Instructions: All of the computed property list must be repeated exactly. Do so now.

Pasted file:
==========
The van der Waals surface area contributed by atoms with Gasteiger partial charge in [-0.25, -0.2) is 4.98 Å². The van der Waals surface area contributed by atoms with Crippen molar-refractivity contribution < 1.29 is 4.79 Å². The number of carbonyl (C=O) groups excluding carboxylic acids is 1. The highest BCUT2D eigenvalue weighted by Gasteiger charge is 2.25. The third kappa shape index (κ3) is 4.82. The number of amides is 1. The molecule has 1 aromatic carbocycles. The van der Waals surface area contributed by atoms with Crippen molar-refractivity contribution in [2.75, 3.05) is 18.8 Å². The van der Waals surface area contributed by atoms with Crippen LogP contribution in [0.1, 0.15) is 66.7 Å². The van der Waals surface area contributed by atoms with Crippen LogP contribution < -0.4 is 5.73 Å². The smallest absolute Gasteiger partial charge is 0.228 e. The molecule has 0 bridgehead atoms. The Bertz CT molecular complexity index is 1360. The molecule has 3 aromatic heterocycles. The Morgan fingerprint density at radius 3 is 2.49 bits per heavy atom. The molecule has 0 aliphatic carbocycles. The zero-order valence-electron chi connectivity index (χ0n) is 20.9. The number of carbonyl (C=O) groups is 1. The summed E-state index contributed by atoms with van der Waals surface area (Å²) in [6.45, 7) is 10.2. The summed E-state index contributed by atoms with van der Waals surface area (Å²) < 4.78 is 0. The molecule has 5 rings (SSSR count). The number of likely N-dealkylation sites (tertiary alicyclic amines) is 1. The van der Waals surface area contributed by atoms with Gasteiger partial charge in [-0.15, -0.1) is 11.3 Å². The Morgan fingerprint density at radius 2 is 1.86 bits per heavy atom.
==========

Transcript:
The van der Waals surface area contributed by atoms with Gasteiger partial charge in [-0.25, -0.2) is 4.98 Å². The van der Waals surface area contributed by atoms with Crippen molar-refractivity contribution < 1.29 is 4.79 Å². The number of carbonyl (C=O) groups excluding carboxylic acids is 1. The highest BCUT2D eigenvalue weighted by Gasteiger charge is 2.25. The third kappa shape index (κ3) is 4.82. The number of amides is 1. The molecule has 1 aromatic carbocycles. The van der Waals surface area contributed by atoms with Crippen molar-refractivity contribution in [2.75, 3.05) is 18.8 Å². The van der Waals surface area contributed by atoms with Crippen LogP contribution in [0.1, 0.15) is 66.7 Å². The van der Waals surface area contributed by atoms with Crippen LogP contribution < -0.4 is 5.73 Å². The smallest absolute Gasteiger partial charge is 0.228 e. The molecule has 0 bridgehead atoms. The Bertz CT molecular complexity index is 1360. The molecule has 3 aromatic heterocycles. The Morgan fingerprint density at radius 3 is 2.49 bits per heavy atom. The molecule has 0 aliphatic carbocycles. The zero-order valence-electron chi connectivity index (χ0n) is 20.9. The number of carbonyl (C=O) groups is 1. The summed E-state index contributed by atoms with van der Waals surface area (Å²) in [6.45, 7) is 10.2. The summed E-state index contributed by atoms with van der Waals surface area (Å²) < 4.78 is 0. The molecule has 5 rings (SSSR count). The number of likely N-dealkylation sites (tertiary alicyclic amines) is 1. The van der Waals surface area contributed by atoms with Gasteiger partial charge in [-0.15, -0.1) is 11.3 Å². The Morgan fingerprint density at radius 2 is 1.86 bits per heavy atom.